What is the new MDA licensing framework trying to regulate?

I don’t understand what exactly is the MDA licensing framework trying to do. Under the new licensing framework, websites are required to remove objectionable content within 24 hours. Objectionable content may include those that undermine racial and religious harmony or go against good taste. OK, content that undermine racial and religious harmony are pretty straight forward and easily identifiable. And we don’t need a new licensing framework for this. We have existing laws that deal with this.
And what is the definition of “good taste”? Who gets to decide what is “good taste” and what is “bad taste”?
MDA keep saying that an example of objectionable content is the Innocence of Muslims video. Firstly, MDA didn’t have any trouble getting YouTube to block the video from Singapore IP address. Google complied with the take down notice within 24 hours without the new licensing framework. And most importantly, the new licensing framework doesn’t include YouTube. So what exactly is this licensing framework trying to regulate?
Another example of objectionable content is the gory images of two brothers killed in a car accident in Tampines Avenue 7. The question is, out of the 10 websites that falls under the new licensing framework, which one of them published the photo? If I’m not mistaken, none of them published the photos. Instead, the photos were published on Twitter and Facebook. And by the way, as far as I understand, MDA did not issue a take down notice to those sites that published the photo. Bloggers and responsible netizens are the ones who urged everyone to stop circulating the photos and report to Twitter and Facebook when they see it. So there is no need for the new licensing framework.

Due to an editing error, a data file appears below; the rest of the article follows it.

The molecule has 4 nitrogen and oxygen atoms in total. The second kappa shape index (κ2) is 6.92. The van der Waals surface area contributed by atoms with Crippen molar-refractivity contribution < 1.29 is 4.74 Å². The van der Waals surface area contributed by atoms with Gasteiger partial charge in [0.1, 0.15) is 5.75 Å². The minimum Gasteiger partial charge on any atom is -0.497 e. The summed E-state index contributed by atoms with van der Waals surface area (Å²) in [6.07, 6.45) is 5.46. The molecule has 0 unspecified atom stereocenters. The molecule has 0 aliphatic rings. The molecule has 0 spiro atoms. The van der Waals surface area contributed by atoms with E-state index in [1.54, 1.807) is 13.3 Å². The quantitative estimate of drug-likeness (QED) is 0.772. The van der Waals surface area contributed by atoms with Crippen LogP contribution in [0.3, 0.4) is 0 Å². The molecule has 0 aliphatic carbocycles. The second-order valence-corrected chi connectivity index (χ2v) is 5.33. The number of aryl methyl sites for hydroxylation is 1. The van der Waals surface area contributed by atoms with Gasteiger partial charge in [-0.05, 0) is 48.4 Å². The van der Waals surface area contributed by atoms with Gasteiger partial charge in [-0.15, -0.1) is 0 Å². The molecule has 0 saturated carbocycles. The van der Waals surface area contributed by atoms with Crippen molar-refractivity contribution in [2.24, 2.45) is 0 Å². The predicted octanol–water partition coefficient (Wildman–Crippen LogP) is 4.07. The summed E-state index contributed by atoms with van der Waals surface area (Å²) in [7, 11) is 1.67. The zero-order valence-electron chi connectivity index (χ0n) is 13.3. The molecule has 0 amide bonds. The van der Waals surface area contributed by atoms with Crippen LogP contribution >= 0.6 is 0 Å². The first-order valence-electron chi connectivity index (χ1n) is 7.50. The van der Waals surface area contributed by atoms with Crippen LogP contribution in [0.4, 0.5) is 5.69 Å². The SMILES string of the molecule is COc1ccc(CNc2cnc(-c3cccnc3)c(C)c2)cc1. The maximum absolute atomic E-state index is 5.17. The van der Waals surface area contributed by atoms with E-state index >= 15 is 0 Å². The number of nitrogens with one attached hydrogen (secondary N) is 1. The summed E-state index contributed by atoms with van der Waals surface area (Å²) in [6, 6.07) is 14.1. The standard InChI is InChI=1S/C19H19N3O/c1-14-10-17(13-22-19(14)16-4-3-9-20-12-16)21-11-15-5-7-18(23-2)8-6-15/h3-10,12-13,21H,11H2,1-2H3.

And MDA is also not clear about their definition of a news website. What is a news website and what is a blog? You can argue that Yahoo Singapore is a group blog and not a news site.
Minister Yaacob Ibrahim and Minister Tan Chuan-jin kept saying that the regulations are meant to cover news sites, not blogs unless the blog evolved into news sites. This is a very vague definition. What about Singapolitics, The Online Citizen, Public House and The Breakfast Network? Are you able to clearly define which is a blog and which is a news website? And if they are news website, why aren’t they part of the new licensing framework? The definition need to be clear so that it wont be subjected to misuse.
MDA said that the new licensing framework would place online news sites “on a more consistent regulatory framework with traditional news platforms which are already individually licensed”. But why do we need to do it? Everything that the licensing framework aims to achieve is already covered by existing law. So what exactly is the licensing framework trying to regulate?

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